Dressing professionally for a job interview is standard practice. Your clothes should not be too tight, revealing or baggy as you could signal that you don’t look after your appearance.

Choose and iron your outfit the night before to avoid any last minute disasters. On the morning of the interview, take a good look in the mirror and ask yourself, do I look smart?

 

Plan Your Route

Being late for an interview will get things off to a very bad start and add to your stress levels. If you’re driving, you could perform a test run to roughly work out timings. Just make sure you do the test run at the same time you would for the interview. Rush hour or school traffic can seriously affect journey times.

If you’re using public transport, make sure you’re looking at the right timetables and check the travel company’s website in case there are any planned strikes or disruptions.

 

Join Communities

Unless it’s a new role, there will be someone out there who has been in your position before. Their knowledge could provide invaluable insights on what to expect in the process moving forward. If it is a new position, you will still be able to reach out to people who work at the business for further advice.

 

Ask Questions

Job interviews aren’t just about finding out if you’re the right person, they are also about working out if the company is right for you. Some well thought out questions will help you stand out from the crowd – your interviewer might even give you some further understanding as to how the company operates.

It’s also worth researching their careers page before the interview to avoid the interviewer answering questions which you could have easily found for yourself.

 

Sell Yourself

Think like a marketer. You need to highlight the best parts about yourself to make the interviewer buy into you. Recruiters are not only looking for someone who would be good at that job, but someone who can fit in well within their team. You will be working alongside them after all if successful.

 

Close on a Positive Note

End the interview by thanking them for their time, reiterate that you would really like the job, and that you’re excited to hear back from them.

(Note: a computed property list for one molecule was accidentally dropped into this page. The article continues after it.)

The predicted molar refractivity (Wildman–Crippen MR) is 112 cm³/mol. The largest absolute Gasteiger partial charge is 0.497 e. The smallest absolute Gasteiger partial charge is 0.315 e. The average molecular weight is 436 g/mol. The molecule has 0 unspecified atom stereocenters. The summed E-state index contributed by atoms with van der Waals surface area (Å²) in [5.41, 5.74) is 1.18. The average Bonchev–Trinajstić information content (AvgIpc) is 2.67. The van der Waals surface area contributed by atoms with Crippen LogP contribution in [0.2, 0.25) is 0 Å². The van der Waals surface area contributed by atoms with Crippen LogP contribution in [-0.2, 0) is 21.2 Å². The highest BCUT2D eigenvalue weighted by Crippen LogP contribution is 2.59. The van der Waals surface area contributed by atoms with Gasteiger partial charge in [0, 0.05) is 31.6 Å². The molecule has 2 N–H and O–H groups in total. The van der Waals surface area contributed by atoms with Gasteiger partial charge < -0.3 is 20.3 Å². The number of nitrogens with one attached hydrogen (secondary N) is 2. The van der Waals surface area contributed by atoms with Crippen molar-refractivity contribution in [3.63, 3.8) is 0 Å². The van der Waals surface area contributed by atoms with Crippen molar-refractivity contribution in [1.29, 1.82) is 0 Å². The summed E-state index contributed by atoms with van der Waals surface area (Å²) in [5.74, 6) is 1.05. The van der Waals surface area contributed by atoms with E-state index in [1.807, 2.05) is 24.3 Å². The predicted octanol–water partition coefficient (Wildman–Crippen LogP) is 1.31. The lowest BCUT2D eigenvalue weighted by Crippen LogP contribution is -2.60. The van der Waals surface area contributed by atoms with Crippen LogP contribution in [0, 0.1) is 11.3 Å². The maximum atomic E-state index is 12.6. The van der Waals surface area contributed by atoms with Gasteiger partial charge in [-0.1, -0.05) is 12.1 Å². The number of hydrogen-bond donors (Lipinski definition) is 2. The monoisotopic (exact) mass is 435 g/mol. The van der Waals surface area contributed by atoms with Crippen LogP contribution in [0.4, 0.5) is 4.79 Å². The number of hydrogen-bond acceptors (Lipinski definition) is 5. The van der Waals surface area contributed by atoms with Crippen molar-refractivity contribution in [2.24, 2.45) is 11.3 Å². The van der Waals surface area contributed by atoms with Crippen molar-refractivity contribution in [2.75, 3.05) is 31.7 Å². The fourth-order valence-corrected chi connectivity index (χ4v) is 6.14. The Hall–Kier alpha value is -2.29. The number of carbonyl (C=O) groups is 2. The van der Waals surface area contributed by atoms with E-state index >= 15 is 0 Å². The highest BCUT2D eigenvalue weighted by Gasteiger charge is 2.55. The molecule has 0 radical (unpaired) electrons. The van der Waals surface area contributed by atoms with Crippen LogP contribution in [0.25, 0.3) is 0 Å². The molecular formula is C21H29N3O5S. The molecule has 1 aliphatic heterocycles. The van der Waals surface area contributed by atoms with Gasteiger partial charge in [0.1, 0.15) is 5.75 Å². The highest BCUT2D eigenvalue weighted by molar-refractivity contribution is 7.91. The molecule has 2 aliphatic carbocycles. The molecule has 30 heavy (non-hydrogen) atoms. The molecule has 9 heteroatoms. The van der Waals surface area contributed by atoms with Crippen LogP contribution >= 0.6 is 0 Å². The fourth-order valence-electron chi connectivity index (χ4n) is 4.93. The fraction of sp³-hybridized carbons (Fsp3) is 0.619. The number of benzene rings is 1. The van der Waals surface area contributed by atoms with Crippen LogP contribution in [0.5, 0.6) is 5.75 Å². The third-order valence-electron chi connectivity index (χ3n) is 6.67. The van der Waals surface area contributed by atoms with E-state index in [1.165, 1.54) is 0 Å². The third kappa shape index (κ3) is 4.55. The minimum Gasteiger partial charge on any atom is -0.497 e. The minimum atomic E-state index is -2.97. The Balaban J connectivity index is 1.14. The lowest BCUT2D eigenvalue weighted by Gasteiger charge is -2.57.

Follow Up With a Thank You

After every interview, send a quick email or note to the interviewer to thank them again for their time. If the interviewer has narrowed the candidates down to you and one other, it could be the thing which makes you stand out and clinches your success.

 

 

What Not to Do at an Interview

 

Be Late

Showing up late to an interview is unprofessional. Allow enough time to get to the interview with 10 minutes to spare. Showing up late to your interview could suggest that you don’t see the interview as a priority.

You should make every effort to communicate with the interviewer if you know that you will be late. If you let them know, they will likely try and accommodate you.

 

Attend With No Knowledge of the Business

Employers are looking for candidates who have made the effort to research their company ahead of the interview. Knowing the basics about a company is standard practice, yet some applicants still arrive woefully unprepared.

Without doing your homework, applicants can’t reasonably expect to articulate what skills and abilities they have to fit the position of the needs of the business.

 

Talk Too Soon About Money

We’re all curious about money but that’s not the point of the interview. The recruiter is looking for the person who will best fit the role. Bringing up money before they open up the conversation could suggest that you are there for the wrong reasons.

 

Have Your Phone on Loud

Unless you have a genuine emergency where you need to be contactable, your phone should be on silent for the duration of the interview. If this is the case, you should notify your interviewer of the situation prior to the interview commencing.

 

Bad Mouth a Previous Employer

Want to talk yourself out of a new job? A sure fire way is to bad mouth your previous employer. No matter how reasonable you think your complaints may be, it gives off an unprofessional impression.

If you have grievances with your previous employer, be prepared to answer questions about them in a positive light. This will help you avoid saying something off the cuff which you might regret later.

 

Take It Easy

Applicants who appear unenthusiastic or disengaged at an interview won’t be at the front of an employer’s mind post-interview. Recruiters are searching for candidates who are excited and passionate about their mission and vision.

 

 Be Overconfident

Confidence is a great thing to have when interviewing for a job – however, too much confidence can tip you towards appearing arrogant. There’s a fine line between wanting the job and seeming entitled to it.

It’s okay to talk about your previous achievements, particularly if you can back it up, but coming across like you have the job already won’t impress anyone.

 

Lie

It’s not a good idea to lie to a potential employer, particularly if there are key elements of the role which you don’t have the expertise for.

For a start, you won’t have the skills to perform well in the role, but more importantly, you could get the job but be dismissed for gross misconduct if found out.